The Sad Tale Drive-by: Jesse Bullington

As well as being possessed of an impressive moustache and a shoulder ferret, Jesse Bullington is also in possession of a prodigious writing talent. His debut novel from Orbit, The Sad Tale of the Brothers Grossbart, sent two nutters off on crusade and met with the proverbial rave reviews. His new book, The Enterprise of Death, looks sure to follow suit. His short fiction has appeared in anthologies such as The Best of All Flesh and Running with the Pack. Below, he pits the cheap donut against the cheap danish – wisely.

1. Sending a pair of grave-robbing pyshopaths on crusade – why? 😀
Change “pair” to “multitude” and you’ve got a worthy question for quite a few popes and kings, don’t you? In terms of my debut novel, it was a case of taking the adventures stories I grew up on (Burroughs, Kipling, Robert E. Howard, etc.) and injecting a horse syringe of reality into the stock set-up of badass-Anglos-go-east-and-sort-out-the-savages. The titular twins of The Sad Tale of the Brothers Grossbart are fueled by greed and warped religious sensibilities, as well as booze, bloodlust, ignorance, and a desire to escape trouble at home, which I think fills out the Crusader motivation bingo card pretty thoroughly.

2. You get to go back in history for one day: where do you go, what do you do, who do you hang out with?
I’d visit myself at the onset of high school and give myself a very long talking to, creating one hell of a disruption of the space-time continuum in the process. After that I’d hop on a plane and see whichever of my favorite bands who’s since lost members that’s playing that day–obviously before hopping back in time I’d need to consult some tour schedules to pick the best day to drive teenage-me insane and take in some music.

Assuming that’s off the table, it becomes tough to narrow down a single historical event that I’d most like to witness. There’s definitely the temptation to materialize on the prow of a certain boat in October of 1492 and give a certain Genoan a bump over the side of the ship. After that I’d spend the rest of the day swimming (the Bahamas are lovely that time of year, as I understand it) and convincing the crew that turning around was the soundest plan, lest they arouse my wrath–chrono-equivalent of the Prime Directive be damned, I’d convince those suckers I was God and get all kinds of footbaths as we started home to Spain.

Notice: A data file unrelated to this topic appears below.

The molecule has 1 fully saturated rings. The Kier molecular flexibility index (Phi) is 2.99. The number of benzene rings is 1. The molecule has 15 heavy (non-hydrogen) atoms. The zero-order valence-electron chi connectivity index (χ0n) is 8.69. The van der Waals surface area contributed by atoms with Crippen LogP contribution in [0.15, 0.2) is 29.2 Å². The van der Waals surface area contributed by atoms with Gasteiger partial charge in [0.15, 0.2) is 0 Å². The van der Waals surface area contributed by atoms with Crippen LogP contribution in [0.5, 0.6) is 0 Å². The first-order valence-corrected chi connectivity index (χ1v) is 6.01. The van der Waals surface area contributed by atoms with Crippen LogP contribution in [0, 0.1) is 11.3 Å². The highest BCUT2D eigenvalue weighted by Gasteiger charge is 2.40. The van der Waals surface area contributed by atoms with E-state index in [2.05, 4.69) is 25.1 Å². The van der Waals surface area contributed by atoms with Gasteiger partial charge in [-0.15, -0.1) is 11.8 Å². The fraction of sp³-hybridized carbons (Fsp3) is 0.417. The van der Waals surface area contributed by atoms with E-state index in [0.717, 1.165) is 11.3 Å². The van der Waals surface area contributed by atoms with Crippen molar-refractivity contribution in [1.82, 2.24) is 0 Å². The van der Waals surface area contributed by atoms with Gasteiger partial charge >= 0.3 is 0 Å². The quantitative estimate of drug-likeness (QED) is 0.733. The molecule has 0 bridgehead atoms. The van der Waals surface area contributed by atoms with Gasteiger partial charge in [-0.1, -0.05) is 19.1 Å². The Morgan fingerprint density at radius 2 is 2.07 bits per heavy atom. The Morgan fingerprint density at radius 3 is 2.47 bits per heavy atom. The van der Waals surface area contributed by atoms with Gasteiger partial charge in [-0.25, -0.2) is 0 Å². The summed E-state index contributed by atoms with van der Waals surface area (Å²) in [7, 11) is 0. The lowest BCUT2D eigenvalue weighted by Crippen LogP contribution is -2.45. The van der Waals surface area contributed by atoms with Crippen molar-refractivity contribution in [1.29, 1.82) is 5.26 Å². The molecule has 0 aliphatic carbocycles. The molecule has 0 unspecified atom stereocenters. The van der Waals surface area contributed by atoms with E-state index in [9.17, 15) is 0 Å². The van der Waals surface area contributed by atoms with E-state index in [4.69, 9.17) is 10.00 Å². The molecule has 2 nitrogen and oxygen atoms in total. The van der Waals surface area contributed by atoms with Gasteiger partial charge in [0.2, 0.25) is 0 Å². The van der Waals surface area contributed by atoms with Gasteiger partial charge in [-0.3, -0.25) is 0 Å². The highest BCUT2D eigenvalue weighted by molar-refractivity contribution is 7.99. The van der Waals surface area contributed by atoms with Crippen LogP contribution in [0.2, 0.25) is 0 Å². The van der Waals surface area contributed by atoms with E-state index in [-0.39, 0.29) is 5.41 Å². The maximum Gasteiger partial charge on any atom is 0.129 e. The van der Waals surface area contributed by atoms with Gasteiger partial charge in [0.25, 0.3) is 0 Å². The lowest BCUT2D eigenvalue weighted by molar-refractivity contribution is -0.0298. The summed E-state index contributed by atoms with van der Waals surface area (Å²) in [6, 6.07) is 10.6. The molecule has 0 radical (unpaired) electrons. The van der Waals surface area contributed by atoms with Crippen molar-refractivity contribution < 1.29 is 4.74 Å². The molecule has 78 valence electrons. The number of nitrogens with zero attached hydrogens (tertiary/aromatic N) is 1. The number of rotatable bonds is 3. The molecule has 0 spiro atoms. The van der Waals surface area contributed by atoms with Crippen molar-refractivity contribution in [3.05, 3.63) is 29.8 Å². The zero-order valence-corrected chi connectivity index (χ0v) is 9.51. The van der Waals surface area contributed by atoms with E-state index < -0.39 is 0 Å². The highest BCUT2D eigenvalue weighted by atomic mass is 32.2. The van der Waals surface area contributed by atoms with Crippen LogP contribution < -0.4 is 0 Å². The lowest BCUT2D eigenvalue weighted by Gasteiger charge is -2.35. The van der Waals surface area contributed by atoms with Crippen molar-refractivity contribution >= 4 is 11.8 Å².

3. The most valuable writing lesson I ever learned was …
… to listen to people who tell you that you’re doing something wrong/clumsily/stupidly/poorly/etc. It’s tough, because some people will give you terrible advice and others will give you invaluable suggestions, but both will be telling you that something you’ve done could be done better–learning to take criticism on the chin is important, but learning to recognize when it’s valid versus when it’s simply a difference of taste (or sheer folly) is crucial. This is something I’m still sorting out for myself, because often it will be the same person simultaneously giving you both objectively useful advice and advice that amounts to personal preference, but before you can even begin to separate the wheat from the chaff you have to be able to properly listen to and absorb criticism in general, which can be harder than it sounds.

4. I hate being a writer when …
… I’ve had a really bad time of it and want to whinge about my workday only to realize I don’t have any right to complain whatsoever because I’m doing what I love most in the world, what thousands of people would kill to be able to do. Nothing’s so frustrating as not being able to whine with a clear conscience.

5. Donuts or danishes?
Depends entirely on the roast of the bean, the quality of the baker, and the humidity in the room. As a general rule, I’m more inclined to trust the cheap donut over the cheap danish, which I think is just plain horse sense.

Here, he doth blog.

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